More than 1,000 demonstrators, many wearing yarmulkes, gathered in Bonn, Germany, Thursday to protest the latest attack on a Jewish man amid concerns of rising anti-Semitism in the country.
The rally came a week after a visiting academic, Yitzhak Melamed, was assaulted in broad daylight by a young German of Palestinian descent. Melamed’s assailant reportedly knocked his kippah from his head while yelling abuse at him, including the phrase “No Jews in Germany!”
Melamed, a 50-year-old philosophy professor at Johns Hopkins University in Baltimore, told Zeit Online that a pushback against rising anti-Semitism in Germany was overdue.
“The situation for Jews in Germany is concerning right now,” he said. “Many people are scared to go outside wearing a kippah. That's unacceptable and it can't be allowed to continue.”
The brazen assault was just the latest in a string of high-profile recent attacks on Jews in Germany, prompting high-level concern about the resurgence of anti-Semitism in the country responsible for the Holocaust. In April, similar rallies were held in cities across Germany after footage of a Syrian refugee attacking two men wearing yarmulkes on a Berlin street went viral. In the wake of that attack, the head of Germany’s Central Council of Jews, Josef Schuster, advised people visiting large German cities against wearing yarmulkes, for their own safety.
The attacks have fuelled a thorny national debate about what Chancellor Angela Merkel described in April as a “different type of anti-Semitism” brought by Arab and Muslim migrants into the country in recent years. But amid attempts by the far-right to hijack the issue to drum up hostility towards refugees, the political mainstream has pushed back, cautioning that anti-Semitism pre-existed the recent migrant influx and has deep roots across the spectrum of society.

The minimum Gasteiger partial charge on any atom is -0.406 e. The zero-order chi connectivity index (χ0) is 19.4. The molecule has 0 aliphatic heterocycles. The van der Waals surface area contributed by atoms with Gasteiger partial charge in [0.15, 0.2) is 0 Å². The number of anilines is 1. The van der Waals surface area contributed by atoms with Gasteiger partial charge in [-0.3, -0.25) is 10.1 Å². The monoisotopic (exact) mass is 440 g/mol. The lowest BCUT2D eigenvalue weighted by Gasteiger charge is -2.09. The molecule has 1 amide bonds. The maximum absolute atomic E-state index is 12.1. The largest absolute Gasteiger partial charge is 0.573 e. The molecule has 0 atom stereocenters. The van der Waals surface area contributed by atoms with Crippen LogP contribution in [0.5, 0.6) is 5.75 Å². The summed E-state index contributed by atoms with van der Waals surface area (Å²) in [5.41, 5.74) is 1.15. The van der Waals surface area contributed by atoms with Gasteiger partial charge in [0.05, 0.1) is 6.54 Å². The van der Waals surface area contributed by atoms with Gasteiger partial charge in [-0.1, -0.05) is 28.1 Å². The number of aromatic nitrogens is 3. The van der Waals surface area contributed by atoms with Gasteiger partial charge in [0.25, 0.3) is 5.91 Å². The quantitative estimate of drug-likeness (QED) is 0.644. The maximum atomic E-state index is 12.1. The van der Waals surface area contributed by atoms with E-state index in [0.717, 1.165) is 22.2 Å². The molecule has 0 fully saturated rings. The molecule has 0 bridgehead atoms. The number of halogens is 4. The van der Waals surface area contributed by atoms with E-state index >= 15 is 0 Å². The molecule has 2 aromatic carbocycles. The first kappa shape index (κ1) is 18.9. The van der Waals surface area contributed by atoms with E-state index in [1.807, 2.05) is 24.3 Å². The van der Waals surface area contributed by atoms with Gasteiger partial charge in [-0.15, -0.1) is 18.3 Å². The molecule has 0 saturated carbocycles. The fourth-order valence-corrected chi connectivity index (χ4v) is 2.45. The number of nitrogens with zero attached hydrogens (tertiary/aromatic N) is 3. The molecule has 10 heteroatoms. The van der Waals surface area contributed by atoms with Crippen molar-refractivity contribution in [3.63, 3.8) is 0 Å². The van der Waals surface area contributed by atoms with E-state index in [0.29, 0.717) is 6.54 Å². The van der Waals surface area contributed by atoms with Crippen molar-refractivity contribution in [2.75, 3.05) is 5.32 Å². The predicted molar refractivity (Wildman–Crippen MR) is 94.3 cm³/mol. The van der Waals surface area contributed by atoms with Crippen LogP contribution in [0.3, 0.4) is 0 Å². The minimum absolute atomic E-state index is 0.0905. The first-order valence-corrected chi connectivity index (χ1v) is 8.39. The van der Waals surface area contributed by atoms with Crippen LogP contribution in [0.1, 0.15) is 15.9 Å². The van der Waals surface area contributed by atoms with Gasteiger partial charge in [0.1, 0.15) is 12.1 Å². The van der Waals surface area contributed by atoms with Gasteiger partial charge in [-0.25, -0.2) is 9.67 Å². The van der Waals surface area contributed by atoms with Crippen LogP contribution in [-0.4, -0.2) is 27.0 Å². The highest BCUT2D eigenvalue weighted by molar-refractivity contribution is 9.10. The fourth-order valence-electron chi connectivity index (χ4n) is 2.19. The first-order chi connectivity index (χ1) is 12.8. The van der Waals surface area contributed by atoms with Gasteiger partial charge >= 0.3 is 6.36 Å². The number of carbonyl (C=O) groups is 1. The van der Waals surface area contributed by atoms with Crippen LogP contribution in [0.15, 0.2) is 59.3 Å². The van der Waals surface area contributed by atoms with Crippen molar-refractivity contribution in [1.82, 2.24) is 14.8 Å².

That’s backed up by a study released Wednesday, that found anti-Semitic content on German social media had increased significantly in its prevalence and extremity in recent years.
The study, led by Monika Schwarz-Friesel of the Technical University of Berlin, examined 300,000 pieces of online content, mostly from social media sites. It found that anti-Semitic content thrived online, and came from all sectors of society, from liberals and the left as well as right-wing extremists and Muslims.
"We were shocked to see that prejudices against Jews had changed so little over the last hundred years," she told German news outlet DW.
Statistics suggest that the rise in hate speech is spilling over into real world aggression. According to data from Germany’s Anti-Semitism Research and Information Office, the number of anti-Semitic incidents in Berlin rose 60 percent from 2016 to 2017, with 947 cases recorded.
Speaking at Thursday’s rally, the head of Bonn’s Jewish community, Margaret Traub, said the recent attack was not an isolated incident. “It’s enough,” she told the crowd. “We won’t tolerate being treated with hostility for only one reason – that we’re Jewish.”
An anti-Semitism scandal in April prompted the organizers of Germany’s equivalent of the Grammys, called “Echo,” to announce that they are permanently scrapping the annual event.
The event suffered a backlash after this year’s best hip-hop/urban album was awarded to a rap duo who had anti-Semitic lyrics about the Holocaust, leading organizers to announce that they were planning to relaunch the awards under a different format, as the brand had been so badly damaged.
Cover image: After the anti-Semitic attack on a Jewish professor in Bonn, the city reacts with the 'Tag der Kippa' (Day of Kippa). The picture shows participants of the event with Kippa in Bonn city center. In the background the old City Hall. (Ulrich Baumgarten via Getty Images)